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Introduction

When the AMD Radeon RX 5500 XT launched last December, one of the advantages that AMD specified is its ability to have both 4GB and 8GB variants.  You see, the competition’s GeForce GTX 1650 SUPER only has 4GB models available, there are no variants with anymore VRAM.  AMD made it clear in its launch that 8GB of VRAM could have advantages in gameplay performance, and thus would be one reason to buy the Radeon RX 5500 XT over a GeForce GTX 1650 SUPER.

AMD 8GB Memory Slide

Reviews

In our recent SAPPHIRE PULSE Radeon RX 5500 XT 8G GDDR6 OC review we put an 8GB Radeon RX 5500 XT video card directly up against the competition’s GeForce GTX 1650 SUPER.  We used a highly factory overclocked video card in fact and even overclocked both video cards for head-to-head overclocked performance testing. 

In that review, we found that with playable settings at 1080p it did not seem that 8GB offered any advantage to playable performance.  Both video cards were actually rather close in performance, both out-of-box, and when overclocked especially.  The only differences in performance came down to the specific game they were played on. 

What we have not done though yet, until today, is to put two Radeon RX 550XT’s head-to-head, one 4GB and one 8GB.  At the launch in December, we reviewed a 4GB SAPPHIRE PULSE Radeon RX 5500 XT 4G GDDR6 OC video card.  Therefore, we now have two of the exact same video cards, with the only difference being the VRAM capacity.  We now have the perfect setup to see if we can find any differences in gameplay performance between a 4GB and 8GB Radeon RX 5500 XT.

Today’s Review

We will be directly comparing a SAPPHIRE PULSE Radeon RX 5500 XT 8G GDDR6 versus a SAPPHIRE PULSE Radeon RX 5500 XT 4G GDDR6.  This is truly an AMD Radeon RX 5500 XT 4GB versus 8GB review. Both video cards have the same factory game boost clock of 1737MHz and both video cards have the VRAM clocked at 14GHz.  Both video cards have the same cooling, the same power, the same everything, except one has 4GB of VRAM and the other 8GB. 

We are putting both graphics cards head-to-head with each other using the exact same system setup, same game setup and versions, and same driver AMD Adrenalin 20.2.2.  We will test several games at both 1080p and 1440p with maxed out game settings, and with lower game settings.  We will get to the bottom once and for all if 8GB on the Radeon RX 5500 XT can provide any advantage at all. 

Brent Justice

Brent Justice has been reviewing computer components for 20+ years, educated in the art and method of the computer hardware review he brings experience, knowledge, and hands-on testing with a gamer oriented...

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3 Comments

  1. If I buy you guys a x570 chipset motherboard for your AMD CPU’s will you use it for testing? This was a great opportunity to show on a memory constrained card the difference in performance with PCIe 4.x.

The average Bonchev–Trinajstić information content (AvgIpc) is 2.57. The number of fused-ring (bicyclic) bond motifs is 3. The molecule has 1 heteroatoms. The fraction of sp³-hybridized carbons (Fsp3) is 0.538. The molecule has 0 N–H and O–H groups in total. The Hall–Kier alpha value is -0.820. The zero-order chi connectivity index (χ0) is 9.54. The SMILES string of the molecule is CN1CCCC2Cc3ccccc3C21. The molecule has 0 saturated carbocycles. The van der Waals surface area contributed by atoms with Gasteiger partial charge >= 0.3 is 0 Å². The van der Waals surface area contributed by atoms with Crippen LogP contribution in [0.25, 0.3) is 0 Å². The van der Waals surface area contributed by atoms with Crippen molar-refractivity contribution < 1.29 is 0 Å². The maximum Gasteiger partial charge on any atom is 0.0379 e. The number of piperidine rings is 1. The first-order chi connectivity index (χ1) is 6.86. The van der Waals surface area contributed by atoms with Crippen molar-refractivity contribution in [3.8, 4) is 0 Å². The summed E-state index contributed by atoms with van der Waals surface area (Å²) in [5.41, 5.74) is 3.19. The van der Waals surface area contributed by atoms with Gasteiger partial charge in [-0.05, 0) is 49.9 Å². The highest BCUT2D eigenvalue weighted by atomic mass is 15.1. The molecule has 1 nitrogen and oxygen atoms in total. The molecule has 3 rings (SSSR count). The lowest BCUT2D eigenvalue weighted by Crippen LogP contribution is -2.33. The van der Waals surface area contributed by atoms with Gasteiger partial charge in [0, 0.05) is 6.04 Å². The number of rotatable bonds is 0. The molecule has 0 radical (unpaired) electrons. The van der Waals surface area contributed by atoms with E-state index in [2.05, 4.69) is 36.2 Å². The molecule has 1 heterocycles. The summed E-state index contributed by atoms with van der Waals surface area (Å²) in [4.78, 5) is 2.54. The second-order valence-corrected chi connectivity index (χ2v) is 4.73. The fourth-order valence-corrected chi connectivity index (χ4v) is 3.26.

2. If I buy you guys a x570 chipset motherboard for your AMD CPU’s will you use it for testing? This was a great opportunity to show on a memory constrained card the difference in performance with PCIe 4.x.

    We have been backed up on video card reviews at the moment, but that very test is planned.

    This test we did today is very relevant because not everyone has an X570 chipset. The X470 and below, or Intel, are still very popular, therefore PCIe 3.0 is still very relevant for many gamers right now, today. There are probably more people not on X570 at the moment, then there are people that are on X570 in this world.

    That said, your idea is not far fetched, and we have been planning to do a system test such as that and upgrade our test bench. I am but one person, and we have many things we had to get to first before I can do the switch. I would continue to argue that X470 and below, and Intel, are more relevant to readers and gamers than X570, that is just one chipset, and not everyone is running it yet, so it’s important to see what the mainstream of gamers actually get in performance.

    Then when we do the comparison with PCIe 4.0 versus 3.0 we’ll have more data to reference, we can look back at this testing and see how that compares. This testing today gives us a good baseline to compare with. The testing we did today will be relevant for a lot of people not on X570 yet, and that’s a LOT of people.

    BTW, I have both a PCIe 4.0 versus PCIe 3.0 test planned and a gaming performance test between CPUs and platforms, please be patient with us as we get to it all. But if you want to see those things, definitely continue to check us out every week for new reviews.

  3. Yea I know. But if we want Intel and others to embrace PCIE 4.x we need to apply pressure and ‘lead from the bottom’ the way we do that is show the benefits of the PICe platform… or quite possibly the complete LACK of benefit.

    I’m down for either I bought into 4.x and I know it’s not the full market. I just think it would be nice to SEE if that is truly a boon or not. For cards that support it… which there will be more of if there is a boon to using it. If not I wasted money on it… but it’s less than I wasted on Star Citizen. ;)

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